As he went up on the roof that day, he said happily, “This won’t take any time at all. I do about a hundred of these a day.” Which—having seen the time dedicated to the ladder situation—seemed an obvious impossibility.
And he was right; it didn’t take him any time at all.
But the next day, the swamper started spraying water in a 15 foot geyser onto my neighbors car.
I didn’t call a repair person for 3 years after the swamper call. But, last August, the memories had dulled, and I was tired of handwashing my dishes.
My dishwasher had been installed 3 years previously by the Sears people, in what was the most nervewracking 4 hours of my life. With installation instructions in his hand and many calls to his supervisor for guidance, he wandered around and looked concerned. Actually, we both did.
But the dishwasher had worked. For a while. At which point the question in our house became: Are the dishes in the dishwasher clean or dirty? To which none of us knew the answer because—whether it had run a cycle or not—the dishes always looked exactly the same: Dirty.
So I tried all the internet stuff to fix it but couldn’t get to the filter—what was the last thing to try--so I decided to make the call. Naturally, to a different service company.
This new guy sat there for 5 minutes, did exactly the same thing I had already done to the dishwasher, and declared it fixed. One hundred bucks later, he quips, “Well, you got off pretty cheap.” A month later we were back to square one with the ineffective dishwasher. It has since been fixed by a new cleaning product that clears calcium deposits out of the water line.
So, I guess that's a big explanation for why, today, I’m replacing the thermostat, on my own.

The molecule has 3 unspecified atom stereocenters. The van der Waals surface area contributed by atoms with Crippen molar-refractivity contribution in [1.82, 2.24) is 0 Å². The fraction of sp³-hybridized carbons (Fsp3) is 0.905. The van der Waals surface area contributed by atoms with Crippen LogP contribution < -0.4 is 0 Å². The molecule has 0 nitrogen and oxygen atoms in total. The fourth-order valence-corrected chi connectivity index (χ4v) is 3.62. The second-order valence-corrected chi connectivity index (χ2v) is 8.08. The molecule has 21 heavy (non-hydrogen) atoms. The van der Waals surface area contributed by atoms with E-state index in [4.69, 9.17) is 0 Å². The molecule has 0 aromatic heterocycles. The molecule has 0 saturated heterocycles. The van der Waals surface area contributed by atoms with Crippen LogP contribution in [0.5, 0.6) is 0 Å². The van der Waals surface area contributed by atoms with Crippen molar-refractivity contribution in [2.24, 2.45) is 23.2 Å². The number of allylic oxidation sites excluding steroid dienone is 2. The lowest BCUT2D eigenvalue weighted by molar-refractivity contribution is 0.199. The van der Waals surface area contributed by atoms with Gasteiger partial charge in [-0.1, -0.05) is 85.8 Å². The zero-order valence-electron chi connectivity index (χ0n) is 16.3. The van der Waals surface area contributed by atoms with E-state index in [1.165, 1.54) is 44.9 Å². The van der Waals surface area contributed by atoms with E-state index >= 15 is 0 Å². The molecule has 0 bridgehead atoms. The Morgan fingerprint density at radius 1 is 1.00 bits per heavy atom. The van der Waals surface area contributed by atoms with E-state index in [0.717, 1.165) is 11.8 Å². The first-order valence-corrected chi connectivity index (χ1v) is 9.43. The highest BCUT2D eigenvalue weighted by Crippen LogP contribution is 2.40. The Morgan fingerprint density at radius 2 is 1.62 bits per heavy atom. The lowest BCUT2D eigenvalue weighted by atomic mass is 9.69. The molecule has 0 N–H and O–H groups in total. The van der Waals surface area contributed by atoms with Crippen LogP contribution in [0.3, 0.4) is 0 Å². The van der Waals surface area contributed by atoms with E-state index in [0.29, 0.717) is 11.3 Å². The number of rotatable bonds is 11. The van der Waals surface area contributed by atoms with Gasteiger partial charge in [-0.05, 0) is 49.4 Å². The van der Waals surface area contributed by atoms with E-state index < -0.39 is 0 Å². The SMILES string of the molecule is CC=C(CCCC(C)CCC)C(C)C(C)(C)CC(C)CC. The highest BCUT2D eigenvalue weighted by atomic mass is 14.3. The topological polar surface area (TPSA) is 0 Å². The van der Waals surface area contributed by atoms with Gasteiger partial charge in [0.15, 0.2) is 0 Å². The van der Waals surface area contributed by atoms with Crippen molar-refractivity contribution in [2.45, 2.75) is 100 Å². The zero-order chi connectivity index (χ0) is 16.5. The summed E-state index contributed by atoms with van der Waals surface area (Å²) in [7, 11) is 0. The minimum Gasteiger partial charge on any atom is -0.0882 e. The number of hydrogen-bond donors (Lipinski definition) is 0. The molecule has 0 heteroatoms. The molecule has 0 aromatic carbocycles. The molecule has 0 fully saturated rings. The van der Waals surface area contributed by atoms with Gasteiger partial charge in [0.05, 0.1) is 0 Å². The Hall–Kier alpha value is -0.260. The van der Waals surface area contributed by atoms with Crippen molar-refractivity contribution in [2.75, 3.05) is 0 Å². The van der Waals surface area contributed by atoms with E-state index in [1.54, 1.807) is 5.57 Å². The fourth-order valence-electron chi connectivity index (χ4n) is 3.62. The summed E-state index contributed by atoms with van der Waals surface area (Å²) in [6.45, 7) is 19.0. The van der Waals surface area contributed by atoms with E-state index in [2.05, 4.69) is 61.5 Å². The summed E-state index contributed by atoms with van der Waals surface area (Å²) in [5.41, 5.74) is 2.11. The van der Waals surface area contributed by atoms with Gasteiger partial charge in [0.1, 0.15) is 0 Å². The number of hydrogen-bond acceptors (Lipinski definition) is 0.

My furnace totally shut down last weekend, and we’ve been making do with our gas fireplace and radiant heaters. It sounds concerning—No furnace in Utah!!!-but it’s definitely not an emergency.
The course of my internet searches this week have been:
“thermal sensor pilot furnace”
"pilot valve furnace lighting”
“gas valve replacement”
“how start electronic igniter furnace”
“how tell thermostat is broken”
And I got it working Tuesday, but it conked out again, which is--thankfully--when the thermostat fell off the damned wall, essentially--tired of easing my DIY'er ego--saving time by diagnosing itself.
And it's been a funny thing. To see how steadfastly determined I am not to call a repaireperson. Because I'm hyper-independent anyways, and I always worry that my DIY binging is a sign of dysfunction; a sign that I can't ask for help when I really need it.
But my parents were the same way. Teaching me that it's okay to struggle, and not to expect everything to work perfectly without any effort. And how not to complain when I had to get up at dawn to feed the calves. Or hold the light while the car got fixed at dusk.
And I guess I've also learned from being a homeowner that even the wave of a checkbook doesn't always fulfill the desire for things to be easy.
So I'm not calling anyone to replace it for me just yet. And I'm not going to question whether I'm overly independent. I'm simply going to have a go at it. And try my best. And not judge myself.